Friday, August 15, 2014

In One Moment

From one moment to the next, your entire world can change.

In early October of 2012, I spent my lunch one day laughing and talking with friends and co-workers, with nothing more than the every day cares of a wife and mother on my mind.  As I came back from that lunch, I became short of breath - and my whole life changed.

That was the beginning of my diagnosis - that moment when I realized how short of breath I was, and knowing that I shouldn't be.  It led to me googling ovarian cancer symptoms, then making an appointment with an ob/gyn that was able to start the diagnosis process.  Just like that - I stopped being just a normal, slightly overweight forty-something, and became an ovarian cancer patient. 

A Survivor. 

It's been a crazy couple of years.  I mentioned last time I wrote that my new oncologist was switching chemo drugs since the taxol had quit working.  I had two rounds of topotecan, and my CA-125 kept rising.  So last week, she switched me to gemzar with avastin and we once again started knocking on wood and desperately pleading with God to just let this one work.  Please.  (Ok - that was just me desperately pleading)

This morning, I was told that my white blood count was way too low to do chemo.  The plan was 3 weeks on with gemzar, then one week off.  Being told this morning that I couldn't even do a second dose devastated me.  I felt like my body had decided to take cancer's side - like it wouldn't even help me to save my own life.  It's silly, I know, but it's weird how after a certain amount of time you start to think of your cancer as a cognizant entity, separate from yourself.  You give it its own identity - evil of course.  Because only something evil could put you through so much pain and fear.

The truth is, cancer is just mutating cells, with no mind of their own.  They divide and multiply because that is what they do.  They aren't actively trying to kill you specifically - they just multiply over and over again because...well...they don't know how to do anything else.  Our job is to find some way to stop the cells from replicating, and to kill them out. 

Simple, right?

It's scary to realize that you may not be able to tolerate the drugs that can save you - the drugs that might get your cancer under control, or eliminate it completely.  I had a major melt down this morning, completely unable to control my tears, sobbing to my husband asking why?  Why is this happening?  I try so hard to be a good person - to say my prayers, to be kind, to not cause anyone pain, to be fair, to be an example of how a woman of faith handles this type of diagnosis - with grace, and dignity and without bitterness.  I'm not perfect.  But I try - I really do try.  I have a good heart.  So why is drug after drug put beyond my reach?  Why is my body betraying me?  Doesn't it want to LIVE?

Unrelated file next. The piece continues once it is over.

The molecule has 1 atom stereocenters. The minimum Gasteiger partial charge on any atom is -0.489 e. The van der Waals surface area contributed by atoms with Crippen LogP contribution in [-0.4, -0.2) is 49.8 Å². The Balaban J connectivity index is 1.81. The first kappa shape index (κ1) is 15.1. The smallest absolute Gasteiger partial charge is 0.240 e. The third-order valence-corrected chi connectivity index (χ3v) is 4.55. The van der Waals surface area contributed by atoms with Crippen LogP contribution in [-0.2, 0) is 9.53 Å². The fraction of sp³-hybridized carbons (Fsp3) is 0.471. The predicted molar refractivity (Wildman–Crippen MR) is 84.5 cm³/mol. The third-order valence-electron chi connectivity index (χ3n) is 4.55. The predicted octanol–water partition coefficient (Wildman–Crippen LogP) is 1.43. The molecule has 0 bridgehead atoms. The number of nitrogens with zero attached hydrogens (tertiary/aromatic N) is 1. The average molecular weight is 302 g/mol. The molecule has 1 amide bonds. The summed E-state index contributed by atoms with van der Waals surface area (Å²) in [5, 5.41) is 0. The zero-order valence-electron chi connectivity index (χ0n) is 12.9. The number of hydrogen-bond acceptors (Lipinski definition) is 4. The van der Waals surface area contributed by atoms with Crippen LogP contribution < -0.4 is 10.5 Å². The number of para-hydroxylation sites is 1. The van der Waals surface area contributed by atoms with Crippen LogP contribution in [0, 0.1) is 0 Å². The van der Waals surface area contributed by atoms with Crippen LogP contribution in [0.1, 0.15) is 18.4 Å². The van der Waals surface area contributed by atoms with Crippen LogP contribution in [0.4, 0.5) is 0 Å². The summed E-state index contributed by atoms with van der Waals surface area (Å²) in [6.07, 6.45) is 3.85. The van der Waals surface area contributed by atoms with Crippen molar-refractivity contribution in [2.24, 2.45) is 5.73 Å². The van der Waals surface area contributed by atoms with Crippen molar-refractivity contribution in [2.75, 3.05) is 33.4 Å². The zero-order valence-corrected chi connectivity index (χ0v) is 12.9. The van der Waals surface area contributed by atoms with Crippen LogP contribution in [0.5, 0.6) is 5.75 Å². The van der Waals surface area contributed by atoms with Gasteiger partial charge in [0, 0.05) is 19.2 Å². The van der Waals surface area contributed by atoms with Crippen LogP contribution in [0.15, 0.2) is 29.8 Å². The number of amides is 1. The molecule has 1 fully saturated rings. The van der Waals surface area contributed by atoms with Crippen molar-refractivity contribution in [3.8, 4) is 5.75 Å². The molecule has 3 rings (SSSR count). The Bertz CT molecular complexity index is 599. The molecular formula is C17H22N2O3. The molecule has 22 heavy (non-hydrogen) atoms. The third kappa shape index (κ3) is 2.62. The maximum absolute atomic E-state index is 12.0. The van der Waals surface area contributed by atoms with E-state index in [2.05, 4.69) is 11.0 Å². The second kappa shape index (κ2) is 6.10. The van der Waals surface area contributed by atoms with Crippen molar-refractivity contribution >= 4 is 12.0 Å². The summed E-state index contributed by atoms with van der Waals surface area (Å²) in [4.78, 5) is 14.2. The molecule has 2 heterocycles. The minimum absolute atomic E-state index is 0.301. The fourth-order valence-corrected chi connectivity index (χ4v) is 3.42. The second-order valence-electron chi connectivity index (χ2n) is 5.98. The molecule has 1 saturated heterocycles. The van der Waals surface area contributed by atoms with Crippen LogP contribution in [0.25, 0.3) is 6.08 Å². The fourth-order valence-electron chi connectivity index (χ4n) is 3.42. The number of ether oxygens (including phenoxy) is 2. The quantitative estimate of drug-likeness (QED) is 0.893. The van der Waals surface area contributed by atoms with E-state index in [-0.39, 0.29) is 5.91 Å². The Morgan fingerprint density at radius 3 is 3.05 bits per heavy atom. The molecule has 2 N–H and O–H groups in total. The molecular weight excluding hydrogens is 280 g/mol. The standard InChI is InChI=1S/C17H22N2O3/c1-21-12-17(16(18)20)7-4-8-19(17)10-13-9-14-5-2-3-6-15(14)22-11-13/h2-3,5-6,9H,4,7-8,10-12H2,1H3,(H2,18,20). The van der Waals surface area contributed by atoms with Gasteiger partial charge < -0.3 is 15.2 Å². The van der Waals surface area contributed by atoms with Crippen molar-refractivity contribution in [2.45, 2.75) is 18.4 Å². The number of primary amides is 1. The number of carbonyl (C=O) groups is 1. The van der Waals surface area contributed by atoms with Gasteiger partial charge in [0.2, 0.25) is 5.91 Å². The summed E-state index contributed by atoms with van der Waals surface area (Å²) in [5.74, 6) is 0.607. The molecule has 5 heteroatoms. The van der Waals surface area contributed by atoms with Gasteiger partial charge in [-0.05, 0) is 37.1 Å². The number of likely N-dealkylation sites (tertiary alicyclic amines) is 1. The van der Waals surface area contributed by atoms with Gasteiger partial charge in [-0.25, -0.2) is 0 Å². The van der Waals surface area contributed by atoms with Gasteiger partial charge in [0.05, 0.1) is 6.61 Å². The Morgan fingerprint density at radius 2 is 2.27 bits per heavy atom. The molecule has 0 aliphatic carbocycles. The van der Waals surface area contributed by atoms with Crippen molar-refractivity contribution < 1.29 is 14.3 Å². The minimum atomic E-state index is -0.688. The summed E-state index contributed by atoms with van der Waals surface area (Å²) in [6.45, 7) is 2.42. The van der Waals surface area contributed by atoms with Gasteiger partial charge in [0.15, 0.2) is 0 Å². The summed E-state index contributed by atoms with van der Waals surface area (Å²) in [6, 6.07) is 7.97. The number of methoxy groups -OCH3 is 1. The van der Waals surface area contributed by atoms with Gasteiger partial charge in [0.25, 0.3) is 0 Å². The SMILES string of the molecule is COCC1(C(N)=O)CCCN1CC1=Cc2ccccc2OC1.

I do.  I want to live.  I *want* to be a warrior.  A warrior queen, fighting off the evil cancer from my body.  I may no longer be able to pull off a Xena outfit.  And I can't do that if my own body won't tolerate the treatment.  In a moment this morning, my whole world view changed, and I felt like I was facing my own mortality for real.

Scary shit, my friends.  Scary shit.

Once I was settled down, and we were able to get my fluid drained off (had a minor blockage when trying to do it last night, so we had to do it at the cancer center), the hubs and I left the cancer center, and after running a couple of errands (ok - he ran them.  Due to my low numbers, I was forbidden from leaving the car), we  headed home.  While he was running errands, I posted a plea on Facebook - asking for prayers from the prayer warriors, and positive energy from everyone else that my white cells would rebound so I could have treatment.  My awesome friends responded.  And I started trying to think of how we would keep fighting - would it be a new chemo?  Should we start looking ahead to going back to MD Anderson?  I got myself back into fighter mode. 

I have never been much of a victim.

Thirty minutes later, on our way home, the cancer center called and told us to come back.  My oncologist had decided that I was to have shots to boost my blood marrow into making more white cells today, and for the following four days.  So I can have treatment next Friday.

Another answered prayer.  Another moment where my world changed in an instant.  From the depths of despair (or at least on the second flight of steps down) to the return of hope.  Hope that I will be able to have this chemo drug - maybe not 3 weeks in a row.  Maybe every other week.  Maybe with the shots I can have it two weeks on, two weeks off.  Hope that I can still fight this horrible disease. 

A return of faith.

(The last two times I've drained, the amount has gone down.  That would point to the gemzar working.  I won't have my CA-125 run again until September, but I'm hopeful that it might go down at last.  It's nice to have hope.  It's nice to have good news again.)

1 comment:

  1. Anonymous2:11 PM

    Your story is so inspiring. It shows that when we have nothing left to reach for to help us we reach to the only person who can which is our Father in Heaven. I pray that the good news keeps coming